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I enjoyed The Red Badge of Courage and can only wish that someday somewhere a full version of the film, with the 25 minutes MGM cut, can be found, restored, and shown. Nicely directed by John Huston and well acted. Audie Murphy is quite effective, and Arthur Hunnicutt in particular is a real plus.

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10 minutes ago, kingrat said:

I enjoyed The Red Badge of Courage and can only wish that someday somewhere a full version of the film, with the 25 minutes MGM cut, can be found, restored, and shown. Nicely directed by John Huston and well acted. Audie Murphy is quite effective, and Arthur Hunnicutt in particular is a real plus.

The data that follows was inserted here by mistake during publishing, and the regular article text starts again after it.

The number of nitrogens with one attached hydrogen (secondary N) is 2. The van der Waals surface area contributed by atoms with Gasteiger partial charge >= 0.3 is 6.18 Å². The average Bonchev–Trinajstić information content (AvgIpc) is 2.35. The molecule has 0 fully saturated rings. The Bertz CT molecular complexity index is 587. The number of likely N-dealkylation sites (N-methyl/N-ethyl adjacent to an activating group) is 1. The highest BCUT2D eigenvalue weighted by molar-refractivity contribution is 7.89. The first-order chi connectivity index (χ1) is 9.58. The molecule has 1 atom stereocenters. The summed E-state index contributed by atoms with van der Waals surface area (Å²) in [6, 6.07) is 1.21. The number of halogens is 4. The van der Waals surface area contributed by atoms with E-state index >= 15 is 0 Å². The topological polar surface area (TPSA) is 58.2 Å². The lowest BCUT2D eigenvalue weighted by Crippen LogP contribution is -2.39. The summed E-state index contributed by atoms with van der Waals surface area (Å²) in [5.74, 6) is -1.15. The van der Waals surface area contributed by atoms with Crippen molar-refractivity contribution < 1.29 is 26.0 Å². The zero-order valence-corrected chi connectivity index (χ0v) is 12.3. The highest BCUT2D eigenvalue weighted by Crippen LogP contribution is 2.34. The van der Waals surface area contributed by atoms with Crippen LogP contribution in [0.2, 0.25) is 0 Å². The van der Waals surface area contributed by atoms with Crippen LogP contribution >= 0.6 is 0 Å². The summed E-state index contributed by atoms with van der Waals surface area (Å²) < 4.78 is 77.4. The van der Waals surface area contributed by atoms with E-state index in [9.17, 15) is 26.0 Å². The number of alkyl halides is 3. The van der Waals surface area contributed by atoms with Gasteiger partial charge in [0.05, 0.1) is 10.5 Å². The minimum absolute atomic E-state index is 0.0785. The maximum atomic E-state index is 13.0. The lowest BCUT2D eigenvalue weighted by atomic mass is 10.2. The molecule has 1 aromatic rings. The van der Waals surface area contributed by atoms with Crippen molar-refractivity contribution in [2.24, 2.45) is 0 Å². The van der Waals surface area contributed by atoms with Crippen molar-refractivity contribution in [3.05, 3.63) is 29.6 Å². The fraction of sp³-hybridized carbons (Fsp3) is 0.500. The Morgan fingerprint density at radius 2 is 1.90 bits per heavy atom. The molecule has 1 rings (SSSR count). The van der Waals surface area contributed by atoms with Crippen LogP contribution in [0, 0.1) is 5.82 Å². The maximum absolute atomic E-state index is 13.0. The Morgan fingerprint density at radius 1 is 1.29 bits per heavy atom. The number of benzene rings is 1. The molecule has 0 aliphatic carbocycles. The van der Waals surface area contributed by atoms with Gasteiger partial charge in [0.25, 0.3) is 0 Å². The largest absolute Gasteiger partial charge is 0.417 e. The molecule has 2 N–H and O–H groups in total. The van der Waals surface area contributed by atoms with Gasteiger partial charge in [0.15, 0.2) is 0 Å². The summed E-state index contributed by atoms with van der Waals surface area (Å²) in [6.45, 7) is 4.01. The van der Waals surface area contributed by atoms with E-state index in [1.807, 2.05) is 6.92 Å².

Actually king, I think MGM tossed 66 minutes of film by the wayside.  According to Ben Mankiewicz's opening to the movie, it was originally two hours and 15 minutes long (or 135 minutes).  I don't know how well it would have stood up.  Ben said test audiences were not crazy about the picture when it was first previewed, and MGM, under orders from Louis B. Mayer, pared the picture down to its final 69 minutes which we see today.  All in all, not bad editing.  I had no idea the original film was as long as it was, and I've seen this picture several times.  It seems as though John Huston got the 'Orson Welles' treatment from the studio when he was overseas doing some pre-shoots for "The African Queen".  That's when all the cuts were made.  James Whitmore's narration was very good in this too.  As for Stephen Crane, author of "The Red Badge of Courage", the guy was wise beyond his years.  He's one of my favorite authors, and it still bums me out that he died at such a young age.  😧